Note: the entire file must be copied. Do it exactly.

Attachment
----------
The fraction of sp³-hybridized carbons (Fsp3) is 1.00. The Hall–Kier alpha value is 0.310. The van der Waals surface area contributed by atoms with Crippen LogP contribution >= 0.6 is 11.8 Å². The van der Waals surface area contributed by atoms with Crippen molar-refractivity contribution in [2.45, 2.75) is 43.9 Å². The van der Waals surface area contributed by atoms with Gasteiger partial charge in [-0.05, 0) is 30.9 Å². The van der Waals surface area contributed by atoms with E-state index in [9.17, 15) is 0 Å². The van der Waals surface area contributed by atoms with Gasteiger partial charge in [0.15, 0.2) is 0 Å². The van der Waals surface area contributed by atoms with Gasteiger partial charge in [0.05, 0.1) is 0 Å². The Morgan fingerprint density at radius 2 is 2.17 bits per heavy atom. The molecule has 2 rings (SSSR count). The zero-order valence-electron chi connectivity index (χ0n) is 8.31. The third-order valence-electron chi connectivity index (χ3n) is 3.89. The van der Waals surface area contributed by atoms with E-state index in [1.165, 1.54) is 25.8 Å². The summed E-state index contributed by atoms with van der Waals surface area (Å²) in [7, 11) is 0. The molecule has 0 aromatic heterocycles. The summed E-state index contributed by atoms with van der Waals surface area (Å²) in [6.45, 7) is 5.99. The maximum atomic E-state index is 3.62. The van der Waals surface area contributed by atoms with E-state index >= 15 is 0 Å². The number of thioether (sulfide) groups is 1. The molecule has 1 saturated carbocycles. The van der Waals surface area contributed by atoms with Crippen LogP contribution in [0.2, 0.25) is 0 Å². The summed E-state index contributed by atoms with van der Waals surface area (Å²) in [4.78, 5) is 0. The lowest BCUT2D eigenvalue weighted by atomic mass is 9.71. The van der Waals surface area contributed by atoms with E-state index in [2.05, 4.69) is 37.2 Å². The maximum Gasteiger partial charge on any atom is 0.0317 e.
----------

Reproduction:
The fraction of sp³-hybridized carbons (Fsp3) is 1.00. The Hall–Kier alpha value is 0.310. The van der Waals surface area contributed by atoms with Crippen LogP contribution >= 0.6 is 11.8 Å². The van der Waals surface area contributed by atoms with Crippen molar-refractivity contribution in [2.45, 2.75) is 43.9 Å². The van der Waals surface area contributed by atoms with Gasteiger partial charge in [-0.05, 0) is 30.9 Å². The van der Waals surface area contributed by atoms with E-state index in [9.17, 15) is 0 Å². The van der Waals surface area contributed by atoms with Gasteiger partial charge in [0.15, 0.2) is 0 Å². The van der Waals surface area contributed by atoms with Gasteiger partial charge in [0.05, 0.1) is 0 Å². The Morgan fingerprint density at radius 2 is 2.17 bits per heavy atom. The molecule has 2 rings (SSSR count). The zero-order valence-electron chi connectivity index (χ0n) is 8.31. The third-order valence-electron chi connectivity index (χ3n) is 3.89. The van der Waals surface area contributed by atoms with E-state index in [1.165, 1.54) is 25.8 Å². The summed E-state index contributed by atoms with van der Waals surface area (Å²) in [7, 11) is 0. The molecule has 0 aromatic heterocycles. The summed E-state index contributed by atoms with van der Waals surface area (Å²) in [6.45, 7) is 5.99. The maximum atomic E-state index is 3.62. The van der Waals surface area contributed by atoms with E-state index >= 15 is 0 Å². The number of thioether (sulfide) groups is 1. The molecule has 1 saturated carbocycles. The van der Waals surface area contributed by atoms with Crippen LogP contribution in [0.2, 0.25) is 0 Å². The summed E-state index contributed by atoms with van der Waals surface area (Å²) in [4.78, 5) is 0. The lowest BCUT2D eigenvalue weighted by atomic mass is 9.71. The van der Waals surface area contributed by atoms with E-state index in [2.05, 4.69) is 37.2 Å². The maximum Gasteiger partial charge on any atom is 0.0317 e.